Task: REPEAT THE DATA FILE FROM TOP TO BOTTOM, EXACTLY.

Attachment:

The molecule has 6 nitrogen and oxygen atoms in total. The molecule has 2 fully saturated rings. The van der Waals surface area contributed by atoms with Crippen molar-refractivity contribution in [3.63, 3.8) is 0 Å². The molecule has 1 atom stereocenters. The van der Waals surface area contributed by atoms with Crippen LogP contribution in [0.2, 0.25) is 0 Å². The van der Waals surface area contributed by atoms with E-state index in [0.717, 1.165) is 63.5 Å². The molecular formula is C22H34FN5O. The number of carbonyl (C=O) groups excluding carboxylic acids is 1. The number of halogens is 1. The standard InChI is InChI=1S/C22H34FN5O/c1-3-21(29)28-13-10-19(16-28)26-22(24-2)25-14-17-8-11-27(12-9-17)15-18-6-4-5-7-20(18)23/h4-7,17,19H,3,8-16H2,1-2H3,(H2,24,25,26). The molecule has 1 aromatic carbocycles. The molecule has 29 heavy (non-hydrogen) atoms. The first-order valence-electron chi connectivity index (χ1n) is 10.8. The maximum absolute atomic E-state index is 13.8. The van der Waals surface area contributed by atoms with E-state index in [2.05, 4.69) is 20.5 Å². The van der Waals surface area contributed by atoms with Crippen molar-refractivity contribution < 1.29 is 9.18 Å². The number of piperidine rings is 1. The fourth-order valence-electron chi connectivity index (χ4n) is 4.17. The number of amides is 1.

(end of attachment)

The molecule has 6 nitrogen and oxygen atoms in total. The molecule has 2 fully saturated rings. The van der Waals surface area contributed by atoms with Crippen molar-refractivity contribution in [3.63, 3.8) is 0 Å². The molecule has 1 atom stereocenters. The van der Waals surface area contributed by atoms with Crippen LogP contribution in [0.2, 0.25) is 0 Å². The van der Waals surface area contributed by atoms with E-state index in [0.717, 1.165) is 63.5 Å². The molecular formula is C22H34FN5O. The number of carbonyl (C=O) groups excluding carboxylic acids is 1. The number of halogens is 1. The standard InChI is InChI=1S/C22H34FN5O/c1-3-21(29)28-13-10-19(16-28)26-22(24-2)25-14-17-8-11-27(12-9-17)15-18-6-4-5-7-20(18)23/h4-7,17,19H,3,8-16H2,1-2H3,(H2,24,25,26). The molecule has 1 aromatic carbocycles. The molecule has 29 heavy (non-hydrogen) atoms. The first-order valence-electron chi connectivity index (χ1n) is 10.8. The maximum absolute atomic E-state index is 13.8. The van der Waals surface area contributed by atoms with E-state index in [2.05, 4.69) is 20.5 Å². The van der Waals surface area contributed by atoms with Crippen molar-refractivity contribution < 1.29 is 9.18 Å². The number of piperidine rings is 1. The fourth-order valence-electron chi connectivity index (χ4n) is 4.17. The number of amides is 1.